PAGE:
Andrew Zimmern's Guide to Jamaica
There are 3 major airports in Jamaica. Norman Manley International Airport is located in Kingston, the island’s capital. To reach destinations in the northwest corner of the island, travelers can fly into Sangster International Airport in Montego Bay. The third and final choice is Ian Fleming International Airport, just east of Ocho Rios, a city located on the island’s north central coast. Car rentals, taxis, shuttles and buses are available to take you where you need to go.
By Car: Public transportation is sometimes unreliable, so it pays to rent a car when exploring the island. Unfortunately, car rental prices have skyrocketed. Avoid potential scams and rent with companies, including Hertz, Budget or Island Car Rentals. Most car companies offer unlimited mileage; if the company you’re calling doesn’t, switch to one that does.
By Taxi: Some taxis don’t have meters, so agree on a price before you get in the car or before booking. Avoid pirate or unlicensed taxis. Not only are they not metered, but they are illegal and rarely carry insurance.
By Moped and Motorcycle: The front desk of your hotel can usually arrange the rental of a moped or motorcycle. The daily rental rate can range anywhere from $45 to $70. Be aware that a deposit of $100 to $300 is generally required, depending on the vehicle rented.
Where to Go:
Discovery Bay: Andrew headed to Discovery Bay in St. Ann Parish to hunt for lionfish with local fishermen, but it’s a great place just to view the island’s natural beauty. It’s also said to be the first place Christopher Columbus landed when he discovered Jamaica.
Dunn's River Falls and Park: Climb these falls in Ocho Rios as part of a human chain led by an experienced guide, and explore one of Jamaica’s natural treasures.
Kool Runnings Adventure Park: Have a fun-filled day with the kids at Kool Runnings, a water park in Negril that's equipped with 10 amazing waterslides. Families can also experience its Adventure Zone, which is packed with exciting activities, including laser tag in the Kombat Zone, jamboo rafting and go-karts.
Rastafari Indigenous Village: This village in Montego Bay introduces visitors to authentic Rastafarian philosophy and culture.
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Where to Eat:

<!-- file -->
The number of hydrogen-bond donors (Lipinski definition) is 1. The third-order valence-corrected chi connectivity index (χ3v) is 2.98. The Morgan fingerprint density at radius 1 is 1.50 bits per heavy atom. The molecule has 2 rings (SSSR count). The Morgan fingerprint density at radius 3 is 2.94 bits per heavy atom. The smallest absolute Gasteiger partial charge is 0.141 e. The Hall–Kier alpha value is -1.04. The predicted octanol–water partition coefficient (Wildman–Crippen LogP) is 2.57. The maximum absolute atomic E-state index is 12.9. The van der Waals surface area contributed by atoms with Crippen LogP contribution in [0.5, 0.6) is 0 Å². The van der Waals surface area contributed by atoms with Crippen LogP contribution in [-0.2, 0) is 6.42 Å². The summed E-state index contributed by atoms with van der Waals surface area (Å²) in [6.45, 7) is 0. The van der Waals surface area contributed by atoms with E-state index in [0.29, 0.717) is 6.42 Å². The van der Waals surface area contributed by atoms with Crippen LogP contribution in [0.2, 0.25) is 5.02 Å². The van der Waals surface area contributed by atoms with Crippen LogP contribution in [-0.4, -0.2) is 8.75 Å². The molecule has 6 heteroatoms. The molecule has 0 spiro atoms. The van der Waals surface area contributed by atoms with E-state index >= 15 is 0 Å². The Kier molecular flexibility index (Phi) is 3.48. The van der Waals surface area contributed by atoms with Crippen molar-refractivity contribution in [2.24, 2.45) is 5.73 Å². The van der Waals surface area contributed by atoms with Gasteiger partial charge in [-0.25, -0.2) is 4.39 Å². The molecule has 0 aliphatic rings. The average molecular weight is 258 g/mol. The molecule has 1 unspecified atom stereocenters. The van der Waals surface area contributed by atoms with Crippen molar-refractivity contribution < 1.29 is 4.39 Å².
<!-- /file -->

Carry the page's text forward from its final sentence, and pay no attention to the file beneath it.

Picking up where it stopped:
Cherry's One Stop: Andrew follows Route A1 to an area just south of Ocho Rios known as Faith’s Pen, where he tries some of Jamaica’s most interesting foods. The area is lined with rows of shacks selling snacks.
Angela's Shack: After eating at Cherry’s, Andrew moves down the row at Faith's Pen and eats at Angela’s Shack for 2 more Jamaica favorites — mannish water and goat curry.
Aunt Merle's Fish Shack: Andrew goes to Hellshire Beach, where fishermen come ashore to sell their catch. There are little stalls called fish shacks, where Andrew tastes some fresh seafood.
Bog Walk Gorge: Farther along Route A1 in St. Catherine, Andrew stops at Bog Walk Gorge, where the street is lined with fruit vendors. He tries a Jamaican apple, a star apple and a custard apple.
National Heroes Park: Andrew’s friend Jacqui takes him to this park in Kingston, where families serve their own versions of Caribbean staples at makeshift food stands.
Scotchies: Andrew and 2 reggae musicians go to this spot in Ocho Rios, where he learns how to make real Jamaican jerk. Pit master Max Miller shows Andrew how to prepare pork with jerk seasoning.
MORE: Andrew Zimmern's Food Crawl in Jamaica
Where to Stay:
GoldenEye: This resort in Oracabessa Bay was originally built by James Bond author Ian Fleming. It features a variety of villas and cottages, as well as a 4-acre lagoon.
Jamaica Inn: An intimate hotel in Ocho Rios, the Jamaica Inn is perched on a beautiful private beach on the Caribbean Sea.
Round Hill Hotel and Villas: Round Hill in Montego Bay caters to both couples and families with 36 oceanfront rooms and 27 private villas.
Spanish Court Hotel: Amid the excitement of Kingston, the Spanish Court Hotel features luxury suites and a Sky Terrace with a lap pool and bar.